Severn School students were treated to an atypical lesson on April 22 as they were regaled with tales of Abraham Lincoln as a professional wrestler, Abigail Adams as a Caribbean pirate, and the reckless Benedict Arnold, who, as the kids learned, was a hero before he was a traitor.
Those tales came courtesy of author Steve Sheinkin, who traveled from New York to speak with students about his books and the writing process.
Before meeting with middle-schoolers, Sheinkin addressed the Lower School. He talked about making comic books, producing a “total flop” of a film and rebounding to become a successful author.
A former textbook writer, he also discussed fascinating historical figures, like Sarah Edmonds and Loreta Velazquez. Both women dressed as men during the Civil War, acting as soldiers and spies for the Union Army and Confederate Army, respectively.
Students beamed at the story of Benedict Arnold, who is infamous for defecting to the British but who is lesser known for his success as a general in the American Continental Army during the Revolutionary War.
“It’s like an action hero in a movie, but he existed 200 years before movies,” Sheinkin said. “His story is an over-the-top action adventure spy movie.”
Another cinema-worthy story detailed how Chicago counterfeiters planned to rob Abraham Lincoln’s grave in the 1870s.
“That’s not too much of a spoiler I hope, that Lincoln was killed at the end of the Civil War,” Sheinkin joked.
Kids were enthralled with those stories but equally eager to hear about Sheinkin’s books, which some students had read prior to the visit.
“Usually history doesn't strike me, but ‘Abigail Adams Pirate of the Caribbean’ was easy to understand and really good,” said Olivia, a fifth-grader. “I like chapter books with pictures that make you want to keep going. Every time you stop reading, it's a cliffhanger.”
Sheinkin’s most popular stories are from the “Time Twisters” books in which siblings Doc and Abby meet historical figures who are doing activities vastly different from the ones that made them famous.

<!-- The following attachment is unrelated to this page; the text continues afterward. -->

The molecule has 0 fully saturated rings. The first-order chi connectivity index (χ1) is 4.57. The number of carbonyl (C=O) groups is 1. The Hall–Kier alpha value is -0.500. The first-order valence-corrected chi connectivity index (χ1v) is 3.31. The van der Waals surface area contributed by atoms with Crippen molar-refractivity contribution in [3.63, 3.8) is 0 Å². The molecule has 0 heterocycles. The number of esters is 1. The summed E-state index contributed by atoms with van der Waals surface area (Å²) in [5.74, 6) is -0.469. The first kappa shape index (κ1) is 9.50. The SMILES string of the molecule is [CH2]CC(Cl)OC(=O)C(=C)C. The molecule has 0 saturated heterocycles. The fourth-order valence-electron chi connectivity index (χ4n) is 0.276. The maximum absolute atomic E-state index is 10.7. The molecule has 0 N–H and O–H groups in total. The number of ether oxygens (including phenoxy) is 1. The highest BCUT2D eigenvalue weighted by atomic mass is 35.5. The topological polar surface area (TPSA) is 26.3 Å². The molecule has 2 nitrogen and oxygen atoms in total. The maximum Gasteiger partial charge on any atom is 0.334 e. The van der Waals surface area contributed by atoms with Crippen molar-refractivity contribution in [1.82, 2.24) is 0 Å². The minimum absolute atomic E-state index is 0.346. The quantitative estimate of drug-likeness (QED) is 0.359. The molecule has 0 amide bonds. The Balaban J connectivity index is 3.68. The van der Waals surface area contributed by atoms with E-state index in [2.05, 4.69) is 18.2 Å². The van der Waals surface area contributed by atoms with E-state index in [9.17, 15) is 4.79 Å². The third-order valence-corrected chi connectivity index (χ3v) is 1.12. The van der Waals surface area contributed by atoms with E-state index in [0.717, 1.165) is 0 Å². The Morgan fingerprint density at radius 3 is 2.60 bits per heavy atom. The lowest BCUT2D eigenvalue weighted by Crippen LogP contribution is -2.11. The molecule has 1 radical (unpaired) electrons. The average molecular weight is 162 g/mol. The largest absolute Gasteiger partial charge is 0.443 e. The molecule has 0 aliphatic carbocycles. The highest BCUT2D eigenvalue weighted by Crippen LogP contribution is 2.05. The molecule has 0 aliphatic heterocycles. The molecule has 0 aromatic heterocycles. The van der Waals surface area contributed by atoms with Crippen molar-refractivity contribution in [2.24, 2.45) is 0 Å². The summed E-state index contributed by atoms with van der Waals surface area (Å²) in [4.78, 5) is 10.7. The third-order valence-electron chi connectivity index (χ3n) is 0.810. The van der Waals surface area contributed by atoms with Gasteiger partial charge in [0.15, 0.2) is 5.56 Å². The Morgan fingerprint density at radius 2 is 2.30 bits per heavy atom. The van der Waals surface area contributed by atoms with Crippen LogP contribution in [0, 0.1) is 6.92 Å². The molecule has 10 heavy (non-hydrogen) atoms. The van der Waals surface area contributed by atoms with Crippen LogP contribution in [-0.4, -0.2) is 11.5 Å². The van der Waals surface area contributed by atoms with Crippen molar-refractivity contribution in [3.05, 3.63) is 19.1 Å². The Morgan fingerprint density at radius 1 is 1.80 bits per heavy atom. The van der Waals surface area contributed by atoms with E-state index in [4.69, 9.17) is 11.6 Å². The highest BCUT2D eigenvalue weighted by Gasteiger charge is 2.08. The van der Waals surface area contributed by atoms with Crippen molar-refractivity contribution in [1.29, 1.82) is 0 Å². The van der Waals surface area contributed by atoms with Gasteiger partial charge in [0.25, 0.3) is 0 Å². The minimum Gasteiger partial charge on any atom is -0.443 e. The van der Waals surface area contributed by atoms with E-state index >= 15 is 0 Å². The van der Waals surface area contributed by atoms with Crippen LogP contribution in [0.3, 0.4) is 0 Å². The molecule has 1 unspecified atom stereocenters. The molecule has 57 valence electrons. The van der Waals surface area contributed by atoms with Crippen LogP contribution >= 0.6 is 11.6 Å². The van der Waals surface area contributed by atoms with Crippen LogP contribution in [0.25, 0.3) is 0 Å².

“I wanted to take characters that were interesting and send them on an adventure, almost as if they escaped from their history textbook,” Sheinkin said of his “Time Twisters” series.
Those stories include convincing Abraham Lincoln to accept the presidency instead of pursuing professional wrestling, and trying to lead Abigail Adams from a pirate ship to the White House.
“Everything in the book has some truth to it,” Sheinkin told his audience. “Lincoln is in the National Wrestling Hall of Fame.”
Sheinkin tried to pin down the answers to many of the kids’ questions following his presentation.
What inspired him to write books? Had he ever done a book with gladiators? Had he used real-life people as inspiration?
“One biology teacher was mad when I made the comic because he thought I made him too bald,” Sheinkin said with a laugh.
One student asked about the painstaking editing process.
“I don’t want to sound discouraging, but that’s typical,” Sheinkin responded. “You send it out, it gets rejected and you send it out again. Almost every author has a version of that story.”
Lastly, students accepted the challenge of placing historical characters in bizarre scenarios just like the ones depicted in Sheinkin’s “Time Twisters” books.
What were some of the ideas?
Sacagawea on Broadway. James Madison as a basketball player. George Washington as a dentist.
“He might not enjoy the joke, because he had horrible teeth,” Sheinkin said in response to the dentist idea, “… and that could be the reason he was in a bad mood a lot of the time.”
Students were in a good mood as they reflected on the author visit.
“It was fun and interesting to learn about how he got started,” said Tyler, a fifth-grader. “He was good with us, he asked for our ideas. It was interesting to learn about how many publishers said no to him at first!”
Another fifth-grader, Jack, called the visit awesome. “It was cool that he tried to write movies but then found something else that he really liked,” Jack said.
Sheinkin was impressed with the students.
“Not only do I get to share my stories, but I also get ideas and I get to try out ideas,” Sheinkin said. “That’s vital for keeping me in touch with what kids want to read.
“One thing kids would never say is, ‘That could never happen. That’s not realistic,’” he continued. “The imagination kids have is better than most adults.”
For more information on the author, go to www.stevesheinkin.com.